Juliet Dillon: Beltsville’s Homegrown, Born-and-Raised Science Fiction Author

By Jim Butcher
(from the March 2017 Beltsville Newspaper)

Local Author Juliet Dillon

Local Author Juliet Dillon

If you live in Beltsville, chances are you are a neighbor to Juliet Dillon, fast-rising, highly successful Beltsville science fiction author. To check out her books, search Google for Amazon.com Juliet Dillon. The behemoth Internet marketer will promptly return a webpage advising that the book A Sky with No Stars: Saving the Future: Part One: paperback June 22, 2016, by Juliet Dillon is available for purchase.

Amazon further informs that 17 customer reviewers have given the book 4.9 stars on a 5.0 star rating scale. In a teaser, Amazon reminds readers that A Sky with No Stars is part one of a three-part series that Dillon calls her Saving the Future series. Part Two, A Cage with No Bars, is scheduled for release later this year or early 2018.

In her own words, “Part One of the Saving the Future [series] is the story of a girl who is accidentally pulled into the future of our world. Everything as we know it is gone, replaced by a totalitarian regime and colossal destruction. On her mission to find a way back to her time, Kiri is sucked into an adventure with ramifications far greater than she could ever have imagined. I put a lot of effort into keeping the reader turning the pages. It is fast paced and unpredictable, with a few twists sure to shock.”

Dillon’s next big book project is a stand-alone fantasy novel. While the idea for her Saving the Future series has been with her for most of her life, the idea for her new book, King of the Horseless, is just a year old. Like the Saving the Future series, it is another young adult book but is set in a medieval world many years after the kingdom fell. The main character is a tenacious young woman trying to carve out her place in a world run by men and tradition. It is a humorous and light read with a good message for girls of all ages.

Thanks to marketing opportunities through Amazon, Dillon is as adept with the business end of self-publishing and promoting her books as she is creative with the writing process. There are many positives to publishing you own books, she says. For one, the author maintains complete creative control and never has to sell the rights to her story or characters. On the other side, self-publishing is a ton of work. Dillon had to teach herself jobs that publishing companies have multiple departments for. She became her own reviser and learned to rely on friends and family to help edit.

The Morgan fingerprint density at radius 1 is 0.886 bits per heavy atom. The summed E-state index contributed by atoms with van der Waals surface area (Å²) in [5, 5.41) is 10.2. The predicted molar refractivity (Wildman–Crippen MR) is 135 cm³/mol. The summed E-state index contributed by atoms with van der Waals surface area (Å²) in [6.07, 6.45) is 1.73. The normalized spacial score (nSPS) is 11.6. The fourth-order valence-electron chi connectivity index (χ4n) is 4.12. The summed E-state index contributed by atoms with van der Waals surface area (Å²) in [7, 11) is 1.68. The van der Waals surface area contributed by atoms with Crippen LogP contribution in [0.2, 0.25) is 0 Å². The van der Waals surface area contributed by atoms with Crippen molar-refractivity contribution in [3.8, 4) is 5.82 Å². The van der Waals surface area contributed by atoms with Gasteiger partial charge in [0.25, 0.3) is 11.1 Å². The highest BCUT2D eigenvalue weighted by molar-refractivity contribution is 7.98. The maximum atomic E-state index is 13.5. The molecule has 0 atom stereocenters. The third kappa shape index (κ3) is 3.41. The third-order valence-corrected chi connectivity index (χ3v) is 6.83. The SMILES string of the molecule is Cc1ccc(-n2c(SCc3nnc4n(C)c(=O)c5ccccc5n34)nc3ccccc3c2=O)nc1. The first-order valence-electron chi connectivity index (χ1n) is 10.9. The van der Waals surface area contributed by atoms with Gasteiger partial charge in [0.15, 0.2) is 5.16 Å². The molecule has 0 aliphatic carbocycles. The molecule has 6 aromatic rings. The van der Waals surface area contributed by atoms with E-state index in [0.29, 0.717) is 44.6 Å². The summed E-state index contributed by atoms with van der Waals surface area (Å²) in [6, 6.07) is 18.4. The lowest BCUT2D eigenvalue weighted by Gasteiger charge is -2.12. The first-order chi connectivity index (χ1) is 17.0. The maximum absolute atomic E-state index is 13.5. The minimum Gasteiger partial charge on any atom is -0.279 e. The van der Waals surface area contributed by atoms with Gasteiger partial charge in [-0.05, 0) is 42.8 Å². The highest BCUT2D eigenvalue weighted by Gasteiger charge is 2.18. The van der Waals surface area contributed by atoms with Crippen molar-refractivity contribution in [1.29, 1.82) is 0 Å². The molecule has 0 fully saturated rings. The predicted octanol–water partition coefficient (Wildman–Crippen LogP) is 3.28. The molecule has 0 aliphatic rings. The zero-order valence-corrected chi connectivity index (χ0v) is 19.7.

Dillon acknowledges she has been incredibly fortunate in her Beltsville friends and associates. Her best friend since the fifth grade, Leslie Orellana (formerly Leslie Bristow), has a Masters of Arts in Animation and she has created book covers and graphics for Dillon’s book promotions. Another class of 2005 graduate, Scott Yarmosky, tapped into his incredible artistic skills and drew the map for King of the Horseless. We are all lucky to have grown up here in Beltsville, to know each other, and to be able to support other artists as we chase our dreams, Dillon says.

A Beltsville resident all her life, Dillon passed through Beltsville Academy, then moved on to Martin Luther King, Jr., for middle school before graduating from High Point High, class of 2005. She has just a few credits to go to earn her degree from UMBC in political science and history. “I’ve always been a bookworm,” she says, “with an overactive imagination, but I didn’t truly begin writing until middle school. I remember being in one of the temporaries out back, Mr. Odell’s math class to be exact, when the idea for A Sky with No Stars hit me. Granted back then it was a juvenile Sci-Fi reminiscent of the anime I watched, but as I grew, the characters and the world I was creating grew with me. However, although I was always a reader, I never particularly liked English in school. It wasn’t until I took 10th grade English from Mr. Lippmann that I really started to appreciate quality literature. His belief in me as a writer bumped my causal hobby up to the next level: a passionate dream that one day I would be an author.”

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